C. L. Koch, 1841
Female ? mm; male ? mm.
C. L. Koch, 1841.
Characters of genus:
The carapace is longer than broad. Eyes close together with anterior medials smaller than anterior laterals. Trapezium formed by medial eyes widest behind. Lateral sides of chelicerae are straight. Tip of sternum not truncated between coxa IV. The tracheal spiracle is situated about two-fifth of distance from the spinners to the epigastric fold. The six spinners are in a transverse row. The lateral spinners are clearly longer than the rest, and the distal segment of lateral spinners is just half as long as proximal. There is no colulus.
Bertkau, 1878 (Lesser Cobweb Spiders).
Characters of family:
The members of Hahniidae belong to the group of entelegyne ecribellate spider families having 8 eyes and 3 tarsal claws. The eyes are equal-sized and arranged in 2 rows of 4 with both eye rows slightly procurved. The most important character for this family is the transversely arranged row of spinners being clearly visible with a lens. The outermost (posterior) pair of spinners is long and two-segmented. The carapace is longer than wide and narrowed in head region. Sometimes there are indistinct striae radiating from the short fovea and in front of this the head region often shows reticulations. The carapace is very glossy in many species due to lack of hairs except for some forward directed ones in the midline of the head region. Lateral side of chelicerae with stridulating ridges, these are more strongly developed in males. The labium is wider than long. The legs are short but nevertheless they are fast runners. There are few spines and the trichobothria are arranged in a row as in the Agelenidae in which family some genera of Hahniidae used to belong. The female palp is furnished with a claw, which is usually toothless. The abdomen is oval and often uniformly coloured in shades of brown with some lighter coloured species having clear chevrons while these are being more indistinct in darker species. The tracheal spiracle is situated one-third to halfway from the spinners to the epigastric fold. The epigyne is flat and small. Often curved ducts and spermathecae are visible and the overall impression is rather characteristic for the family despite great variation in the shape of epigynes between species. The male palp is furnished with both a patellar and a tibial apophysis and the shape of both are important characters when identifying species under the stereomicroscope.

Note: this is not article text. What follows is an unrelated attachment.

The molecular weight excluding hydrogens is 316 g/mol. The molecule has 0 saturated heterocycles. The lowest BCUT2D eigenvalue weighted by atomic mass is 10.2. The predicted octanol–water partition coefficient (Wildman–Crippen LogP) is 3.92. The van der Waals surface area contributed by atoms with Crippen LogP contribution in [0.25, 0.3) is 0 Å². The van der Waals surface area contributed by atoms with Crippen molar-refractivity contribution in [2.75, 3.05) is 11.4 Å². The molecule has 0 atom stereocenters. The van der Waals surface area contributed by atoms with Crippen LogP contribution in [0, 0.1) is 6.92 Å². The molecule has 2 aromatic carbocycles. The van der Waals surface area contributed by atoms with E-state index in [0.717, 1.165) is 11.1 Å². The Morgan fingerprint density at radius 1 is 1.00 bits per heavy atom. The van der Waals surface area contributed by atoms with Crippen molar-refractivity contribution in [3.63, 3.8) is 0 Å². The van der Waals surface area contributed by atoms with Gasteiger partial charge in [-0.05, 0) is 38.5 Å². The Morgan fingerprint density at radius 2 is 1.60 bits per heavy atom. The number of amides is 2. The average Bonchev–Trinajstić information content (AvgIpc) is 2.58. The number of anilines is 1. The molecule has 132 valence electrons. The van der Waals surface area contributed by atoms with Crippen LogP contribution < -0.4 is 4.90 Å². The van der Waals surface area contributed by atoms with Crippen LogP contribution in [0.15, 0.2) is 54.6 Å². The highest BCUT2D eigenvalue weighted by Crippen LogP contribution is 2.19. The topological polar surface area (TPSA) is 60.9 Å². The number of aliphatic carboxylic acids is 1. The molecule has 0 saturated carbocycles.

Female, note spinners in transverse row, laterals being longest
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Danish Spiders from A to Z